Dummies never learn

❝ In the 1640’s the Dutch inhabitants of New Amsterdam built a 12′ wall to keep the bad hombres out. In 1664 the British ignored the wall and took New Amsterdam by sea. It’s now called New York. They took down the wall and built a street. It’s called Wall Street.

Same as it ever was…

Thanks, Ian Bremmer

You thought FACEBOOK relies on free speech standards based on common law?

❝ Documents obtained by the New York Times show how the social giant’s international content moderation strategy is dictated by thousands of pages of PowerPoint presentations and spreadsheets that “sometimes clumsily” tell thousands of moderators what to allow and what to delete. The revelation raises deep questions about the future of Facebook’s role in international discourse — especially in the wake of damaging revelations about how the platform allowed propaganda during the 2016 U.S. presidential elections…

❝ Facebook moderators who spoke to the Times under condition of anonymity said they felt hamstrung by the extraordinarily complex rule set, which forces them to make rapid decisions, sometimes using Google Translate, about fraught topics including terrorism and sectarian violence…

❝ The result, according to the Times, is that Facebook has become a “far more powerful arbiter of global speech than has been publicly recognized or acknowledged by the company itself.”

RTFA. Ain’t about to make you assured the Honchos are working for the common good or trying to match historical standards. But, then, 19th Century minds rely on 17th Century guidebooks written by a handful of English pimps to a colonial King. Or The Players Edition of the Rules of Golf.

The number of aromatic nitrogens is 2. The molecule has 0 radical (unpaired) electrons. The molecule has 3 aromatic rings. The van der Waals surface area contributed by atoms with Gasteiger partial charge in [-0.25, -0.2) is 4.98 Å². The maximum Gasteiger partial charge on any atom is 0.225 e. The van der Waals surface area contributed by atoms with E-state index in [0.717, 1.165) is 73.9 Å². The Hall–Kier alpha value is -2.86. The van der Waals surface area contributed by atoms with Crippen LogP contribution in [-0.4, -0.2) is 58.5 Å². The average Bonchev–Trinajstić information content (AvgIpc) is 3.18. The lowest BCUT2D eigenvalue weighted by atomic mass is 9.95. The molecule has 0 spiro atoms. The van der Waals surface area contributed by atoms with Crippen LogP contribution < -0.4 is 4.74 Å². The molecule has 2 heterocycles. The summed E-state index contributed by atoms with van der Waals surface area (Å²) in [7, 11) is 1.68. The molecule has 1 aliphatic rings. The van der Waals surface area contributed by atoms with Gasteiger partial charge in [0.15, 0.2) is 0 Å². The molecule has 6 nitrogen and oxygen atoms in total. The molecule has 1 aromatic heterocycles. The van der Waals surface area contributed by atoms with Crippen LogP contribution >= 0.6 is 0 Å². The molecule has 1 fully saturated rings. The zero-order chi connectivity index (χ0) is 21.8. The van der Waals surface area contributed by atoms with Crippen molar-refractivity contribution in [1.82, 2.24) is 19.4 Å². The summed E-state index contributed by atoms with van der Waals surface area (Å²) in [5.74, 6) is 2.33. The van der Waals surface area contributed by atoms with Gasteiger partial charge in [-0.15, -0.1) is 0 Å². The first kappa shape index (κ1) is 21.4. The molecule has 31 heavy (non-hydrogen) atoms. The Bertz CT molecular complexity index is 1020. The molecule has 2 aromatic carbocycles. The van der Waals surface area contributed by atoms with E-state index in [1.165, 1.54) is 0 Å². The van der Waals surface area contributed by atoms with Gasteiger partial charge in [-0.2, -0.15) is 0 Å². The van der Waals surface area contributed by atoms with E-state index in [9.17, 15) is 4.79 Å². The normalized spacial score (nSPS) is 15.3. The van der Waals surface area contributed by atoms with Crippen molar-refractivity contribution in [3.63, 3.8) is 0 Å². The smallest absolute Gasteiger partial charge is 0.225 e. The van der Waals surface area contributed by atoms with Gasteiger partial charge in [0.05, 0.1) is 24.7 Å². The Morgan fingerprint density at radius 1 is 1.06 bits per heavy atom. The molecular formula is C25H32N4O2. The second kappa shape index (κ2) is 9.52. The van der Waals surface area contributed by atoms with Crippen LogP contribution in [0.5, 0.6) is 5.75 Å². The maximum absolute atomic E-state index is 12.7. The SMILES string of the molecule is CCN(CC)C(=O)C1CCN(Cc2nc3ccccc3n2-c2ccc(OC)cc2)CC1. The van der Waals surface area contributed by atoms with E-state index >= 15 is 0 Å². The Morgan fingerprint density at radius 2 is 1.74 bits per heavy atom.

Shutdown somehow spares tourist site in Trump hotel


Historic Clock Tower atop Trump Hotel in DCKaren Bleier/Getty

❝ Smithsonian museums are closed. There are no federal staffers to answer tourists’ questions at the Lincoln Memorial. And across the United States, national parks are cluttered with trash. Yet despite the federal government shutdown, a historic clock tower at the Trump International Hotel remained open Friday for its handful of visitors, staffed by green-clad National Park Service rangers…

The Trump administration appears to have gone out of its way to keep the attraction in the federally owned building that houses the Trump hotel open and staffed with National Park Service rangers, even as other federal agencies shut all but the most essential services…

❝ A watchdog group, Citizens for Responsibility and Ethics in Washington, filed a Freedom of Information Act request with the GSA, seeking documents explaining why the tower was open, how it continues to be funded, and any communications between the agency and the Trump Organization, the president’s company. Trump gave up day-to-day management of the firm in 2017 but continues to receive earnings from its operations.

At the very least, this smells funny.” Said Noah Bookbinder, the group’s executive director.

I wouldn’t call the smell of anything involving our fake president “funny”.

Get hip to Mongolian Rock!

❝ A band from Mongolia that blends the screaming guitars of heavy metal and traditional Mongolian guttural singing has picked up 7 million views for its two videos.